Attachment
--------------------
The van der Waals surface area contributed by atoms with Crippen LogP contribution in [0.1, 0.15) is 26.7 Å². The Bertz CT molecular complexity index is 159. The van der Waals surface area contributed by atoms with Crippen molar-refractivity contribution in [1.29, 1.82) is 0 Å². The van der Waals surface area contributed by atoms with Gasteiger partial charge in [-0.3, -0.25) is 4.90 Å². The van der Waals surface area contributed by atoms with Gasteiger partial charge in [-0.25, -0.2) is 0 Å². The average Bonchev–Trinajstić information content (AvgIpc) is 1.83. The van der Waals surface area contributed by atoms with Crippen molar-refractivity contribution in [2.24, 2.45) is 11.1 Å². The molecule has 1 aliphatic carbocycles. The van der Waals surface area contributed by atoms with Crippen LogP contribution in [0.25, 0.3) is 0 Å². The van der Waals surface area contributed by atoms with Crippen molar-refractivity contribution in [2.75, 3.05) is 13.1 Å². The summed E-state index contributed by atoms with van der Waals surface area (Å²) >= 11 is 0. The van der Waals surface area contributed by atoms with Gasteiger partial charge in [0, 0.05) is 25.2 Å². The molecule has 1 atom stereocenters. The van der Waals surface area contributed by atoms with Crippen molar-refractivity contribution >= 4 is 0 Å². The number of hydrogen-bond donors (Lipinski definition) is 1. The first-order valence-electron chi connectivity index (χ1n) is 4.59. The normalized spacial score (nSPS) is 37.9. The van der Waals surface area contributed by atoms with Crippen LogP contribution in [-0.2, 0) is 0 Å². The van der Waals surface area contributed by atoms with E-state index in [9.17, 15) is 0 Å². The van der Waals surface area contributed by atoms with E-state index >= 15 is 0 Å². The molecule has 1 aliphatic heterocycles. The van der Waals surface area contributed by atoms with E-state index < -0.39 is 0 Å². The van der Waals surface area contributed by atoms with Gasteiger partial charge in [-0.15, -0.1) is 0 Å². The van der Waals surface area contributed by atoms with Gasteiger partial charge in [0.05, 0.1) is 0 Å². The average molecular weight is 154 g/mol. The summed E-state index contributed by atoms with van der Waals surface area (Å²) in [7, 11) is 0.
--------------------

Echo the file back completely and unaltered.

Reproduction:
The van der Waals surface area contributed by atoms with Crippen LogP contribution in [0.1, 0.15) is 26.7 Å². The Bertz CT molecular complexity index is 159. The van der Waals surface area contributed by atoms with Crippen molar-refractivity contribution in [1.29, 1.82) is 0 Å². The van der Waals surface area contributed by atoms with Gasteiger partial charge in [-0.3, -0.25) is 4.90 Å². The van der Waals surface area contributed by atoms with Gasteiger partial charge in [-0.25, -0.2) is 0 Å². The average Bonchev–Trinajstić information content (AvgIpc) is 1.83. The van der Waals surface area contributed by atoms with Crippen molar-refractivity contribution in [2.24, 2.45) is 11.1 Å². The molecule has 1 aliphatic carbocycles. The van der Waals surface area contributed by atoms with Crippen LogP contribution in [0.25, 0.3) is 0 Å². The van der Waals surface area contributed by atoms with Crippen molar-refractivity contribution in [2.75, 3.05) is 13.1 Å². The summed E-state index contributed by atoms with van der Waals surface area (Å²) >= 11 is 0. The van der Waals surface area contributed by atoms with Gasteiger partial charge in [0, 0.05) is 25.2 Å². The molecule has 1 atom stereocenters. The van der Waals surface area contributed by atoms with Crippen molar-refractivity contribution >= 4 is 0 Å². The number of hydrogen-bond donors (Lipinski definition) is 1. The first-order valence-electron chi connectivity index (χ1n) is 4.59. The normalized spacial score (nSPS) is 37.9. The van der Waals surface area contributed by atoms with Crippen LogP contribution in [-0.2, 0) is 0 Å². The van der Waals surface area contributed by atoms with E-state index in [9.17, 15) is 0 Å². The van der Waals surface area contributed by atoms with E-state index >= 15 is 0 Å². The molecule has 1 aliphatic heterocycles. The van der Waals surface area contributed by atoms with E-state index < -0.39 is 0 Å². The van der Waals surface area contributed by atoms with Gasteiger partial charge in [-0.15, -0.1) is 0 Å². The van der Waals surface area contributed by atoms with Gasteiger partial charge in [0.05, 0.1) is 0 Å². The average molecular weight is 154 g/mol. The summed E-state index contributed by atoms with van der Waals surface area (Å²) in [7, 11) is 0.